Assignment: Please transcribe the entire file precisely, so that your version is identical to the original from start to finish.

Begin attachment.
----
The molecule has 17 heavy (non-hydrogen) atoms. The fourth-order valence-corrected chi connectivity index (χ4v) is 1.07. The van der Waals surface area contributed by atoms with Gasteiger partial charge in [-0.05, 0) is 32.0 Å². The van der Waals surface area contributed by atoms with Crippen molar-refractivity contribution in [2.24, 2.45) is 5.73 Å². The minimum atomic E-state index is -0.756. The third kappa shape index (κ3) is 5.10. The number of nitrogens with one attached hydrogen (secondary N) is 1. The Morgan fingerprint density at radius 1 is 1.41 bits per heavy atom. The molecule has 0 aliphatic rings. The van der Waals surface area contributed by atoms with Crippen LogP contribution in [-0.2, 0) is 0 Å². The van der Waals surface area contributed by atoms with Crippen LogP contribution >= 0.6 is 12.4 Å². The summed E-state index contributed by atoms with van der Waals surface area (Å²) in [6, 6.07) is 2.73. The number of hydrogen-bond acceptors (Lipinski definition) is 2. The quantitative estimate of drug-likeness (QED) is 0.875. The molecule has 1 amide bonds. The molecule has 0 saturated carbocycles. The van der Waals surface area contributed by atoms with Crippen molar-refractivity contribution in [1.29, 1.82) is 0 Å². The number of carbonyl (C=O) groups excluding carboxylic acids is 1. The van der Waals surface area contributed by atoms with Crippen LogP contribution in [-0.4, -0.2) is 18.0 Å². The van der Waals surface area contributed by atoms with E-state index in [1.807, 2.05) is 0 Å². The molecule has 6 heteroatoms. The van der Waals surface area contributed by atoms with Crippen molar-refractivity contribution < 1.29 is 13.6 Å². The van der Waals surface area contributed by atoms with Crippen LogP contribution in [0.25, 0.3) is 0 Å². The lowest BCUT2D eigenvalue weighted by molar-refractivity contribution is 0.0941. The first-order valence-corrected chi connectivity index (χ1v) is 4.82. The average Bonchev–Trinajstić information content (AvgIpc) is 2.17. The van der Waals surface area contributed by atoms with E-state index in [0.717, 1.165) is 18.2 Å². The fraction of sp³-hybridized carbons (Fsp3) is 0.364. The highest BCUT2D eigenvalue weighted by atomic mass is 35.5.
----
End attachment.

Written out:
The molecule has 17 heavy (non-hydrogen) atoms. The fourth-order valence-corrected chi connectivity index (χ4v) is 1.07. The van der Waals surface area contributed by atoms with Gasteiger partial charge in [-0.05, 0) is 32.0 Å². The van der Waals surface area contributed by atoms with Crippen molar-refractivity contribution in [2.24, 2.45) is 5.73 Å². The minimum atomic E-state index is -0.756. The third kappa shape index (κ3) is 5.10. The number of nitrogens with one attached hydrogen (secondary N) is 1. The Morgan fingerprint density at radius 1 is 1.41 bits per heavy atom. The molecule has 0 aliphatic rings. The van der Waals surface area contributed by atoms with Crippen LogP contribution in [-0.2, 0) is 0 Å². The van der Waals surface area contributed by atoms with Crippen LogP contribution >= 0.6 is 12.4 Å². The summed E-state index contributed by atoms with van der Waals surface area (Å²) in [6, 6.07) is 2.73. The number of hydrogen-bond acceptors (Lipinski definition) is 2. The quantitative estimate of drug-likeness (QED) is 0.875. The molecule has 1 amide bonds. The molecule has 0 saturated carbocycles. The van der Waals surface area contributed by atoms with Crippen molar-refractivity contribution in [1.29, 1.82) is 0 Å². The number of carbonyl (C=O) groups excluding carboxylic acids is 1. The van der Waals surface area contributed by atoms with Crippen LogP contribution in [-0.4, -0.2) is 18.0 Å². The van der Waals surface area contributed by atoms with E-state index in [1.807, 2.05) is 0 Å². The molecule has 6 heteroatoms. The van der Waals surface area contributed by atoms with Crippen molar-refractivity contribution < 1.29 is 13.6 Å². The van der Waals surface area contributed by atoms with Crippen LogP contribution in [0.25, 0.3) is 0 Å². The lowest BCUT2D eigenvalue weighted by molar-refractivity contribution is 0.0941. The first-order valence-corrected chi connectivity index (χ1v) is 4.82. The average Bonchev–Trinajstić information content (AvgIpc) is 2.17. The van der Waals surface area contributed by atoms with E-state index in [0.717, 1.165) is 18.2 Å². The fraction of sp³-hybridized carbons (Fsp3) is 0.364. The highest BCUT2D eigenvalue weighted by atomic mass is 35.5.